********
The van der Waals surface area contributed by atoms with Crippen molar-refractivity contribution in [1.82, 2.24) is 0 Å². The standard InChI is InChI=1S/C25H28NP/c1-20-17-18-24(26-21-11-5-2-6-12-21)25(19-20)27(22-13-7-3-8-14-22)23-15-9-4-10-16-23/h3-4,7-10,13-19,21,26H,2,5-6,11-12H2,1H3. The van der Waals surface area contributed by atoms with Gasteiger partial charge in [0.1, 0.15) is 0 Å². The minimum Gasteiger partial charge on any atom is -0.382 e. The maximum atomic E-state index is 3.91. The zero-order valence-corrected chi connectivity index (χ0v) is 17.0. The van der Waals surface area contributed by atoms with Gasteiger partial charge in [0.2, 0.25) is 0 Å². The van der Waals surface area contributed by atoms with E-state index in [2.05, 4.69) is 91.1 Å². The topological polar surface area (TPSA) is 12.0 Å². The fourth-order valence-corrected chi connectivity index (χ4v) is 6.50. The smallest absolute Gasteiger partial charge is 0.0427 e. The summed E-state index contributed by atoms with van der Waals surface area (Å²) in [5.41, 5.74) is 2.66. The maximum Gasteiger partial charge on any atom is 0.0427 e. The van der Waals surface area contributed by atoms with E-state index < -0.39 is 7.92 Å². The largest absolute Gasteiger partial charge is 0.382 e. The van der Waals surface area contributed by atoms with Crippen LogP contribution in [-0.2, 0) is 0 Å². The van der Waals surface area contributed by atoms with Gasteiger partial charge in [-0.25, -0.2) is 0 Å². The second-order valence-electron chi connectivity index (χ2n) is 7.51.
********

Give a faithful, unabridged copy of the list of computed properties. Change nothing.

The van der Waals surface area contributed by atoms with Crippen molar-refractivity contribution in [1.82, 2.24) is 0 Å². The standard InChI is InChI=1S/C25H28NP/c1-20-17-18-24(26-21-11-5-2-6-12-21)25(19-20)27(22-13-7-3-8-14-22)23-15-9-4-10-16-23/h3-4,7-10,13-19,21,26H,2,5-6,11-12H2,1H3. The van der Waals surface area contributed by atoms with Gasteiger partial charge in [0.1, 0.15) is 0 Å². The minimum Gasteiger partial charge on any atom is -0.382 e. The maximum atomic E-state index is 3.91. The zero-order valence-corrected chi connectivity index (χ0v) is 17.0. The van der Waals surface area contributed by atoms with Gasteiger partial charge in [0.2, 0.25) is 0 Å². The van der Waals surface area contributed by atoms with E-state index in [2.05, 4.69) is 91.1 Å². The topological polar surface area (TPSA) is 12.0 Å². The fourth-order valence-corrected chi connectivity index (χ4v) is 6.50. The smallest absolute Gasteiger partial charge is 0.0427 e. The summed E-state index contributed by atoms with van der Waals surface area (Å²) in [5.41, 5.74) is 2.66. The maximum Gasteiger partial charge on any atom is 0.0427 e. The van der Waals surface area contributed by atoms with E-state index < -0.39 is 7.92 Å². The largest absolute Gasteiger partial charge is 0.382 e. The van der Waals surface area contributed by atoms with Crippen LogP contribution in [-0.2, 0) is 0 Å². The van der Waals surface area contributed by atoms with Gasteiger partial charge in [-0.25, -0.2) is 0 Å². The second-order valence-electron chi connectivity index (χ2n) is 7.51.